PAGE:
• Travel time from/to the surface: longer than the 10 minute duration of Locate Object unless you teleport. Even a water elemental dashing every round takes 9.1 mins to go down 5 km.

    Teleportation can help if you have it, or Transport Via Plants if there's a large enough "plant" in the inky blackness of the deeps. Perhaps set up an underwater garden with an artificial daylight source, so you can go back and forth.

  • Locate Object can't be given a category like "magic gem", and a specific object like "the meteorite containing the gem" can't be specified unless you've seen that specific object up close. (Including by magic like arcane eye or scrying). (Previous discussions include Defining "a particular kind" in the Locate Object spell and a Reddit thread.)

    You could use it to find meteorites in general, maybe with a size threshold, which might lead to having to deal with some false positive hits (cover with lead sheet or bring up and sell). Or maybe locate "fist-sized gems", or "red gems" if all 4 of the known gems are the same colour. This depends on how magic works in your campaign, like how useful / powerful you want Locate Object and divination magic that doesn't communicate with higher beings to be.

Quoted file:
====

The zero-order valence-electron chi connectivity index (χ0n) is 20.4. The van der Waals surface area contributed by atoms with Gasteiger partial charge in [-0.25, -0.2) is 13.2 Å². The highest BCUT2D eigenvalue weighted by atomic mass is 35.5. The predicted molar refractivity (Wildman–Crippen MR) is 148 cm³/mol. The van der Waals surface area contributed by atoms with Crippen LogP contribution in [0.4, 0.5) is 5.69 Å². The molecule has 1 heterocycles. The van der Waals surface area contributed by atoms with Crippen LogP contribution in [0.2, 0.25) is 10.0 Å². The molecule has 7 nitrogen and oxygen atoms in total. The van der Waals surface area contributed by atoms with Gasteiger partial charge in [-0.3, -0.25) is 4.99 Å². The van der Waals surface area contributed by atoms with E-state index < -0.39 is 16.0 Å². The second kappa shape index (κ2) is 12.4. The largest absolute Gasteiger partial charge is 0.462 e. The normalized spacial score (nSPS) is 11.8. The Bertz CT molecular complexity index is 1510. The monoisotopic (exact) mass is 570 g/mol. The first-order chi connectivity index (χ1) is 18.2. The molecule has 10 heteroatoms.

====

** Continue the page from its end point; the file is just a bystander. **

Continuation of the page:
• Casting spells at the crushing pressure of depth: humanoid forms will have their chests crushed since the air in their lungs only pushes back at 1 atmosphere. You can't cast spells while wild shaped or polymorphed. And Shapechange (9th) is self-only and concentration. Locate Object is also concentration.

    True Polymorph (9th, bard/wizard/warlock) doesn't rule out casting spells, but the target doesn't keep their own spellcasting abilities as that's part of their "game statistics", so they'd need to cast from an item they could still use without their class. True poly into a water elemental that's immune to exhaustion and can dash for 180 feet is pretty good. Even for just searching visually if you give them a bright light source so better than their 60 ft darkvision. And give them a way to mark areas they've already checked.

  • Gods might or might not know the precise location of the meteorite (or gem if something else recovered it and has it hidden). If so, they can answer Commune (5th, rit.) questions like "is the artifact gem north of my current position"? Or "is the artifact gem north of marker X I left on the ocean floor near my ship?" With a water elemental servant to move it around as you narrow things down, you don't need a PC to actually go down there. Sending (3rd) could communicate with such a servant, so they could move the marker before another cleric you're allied with casts another Commune.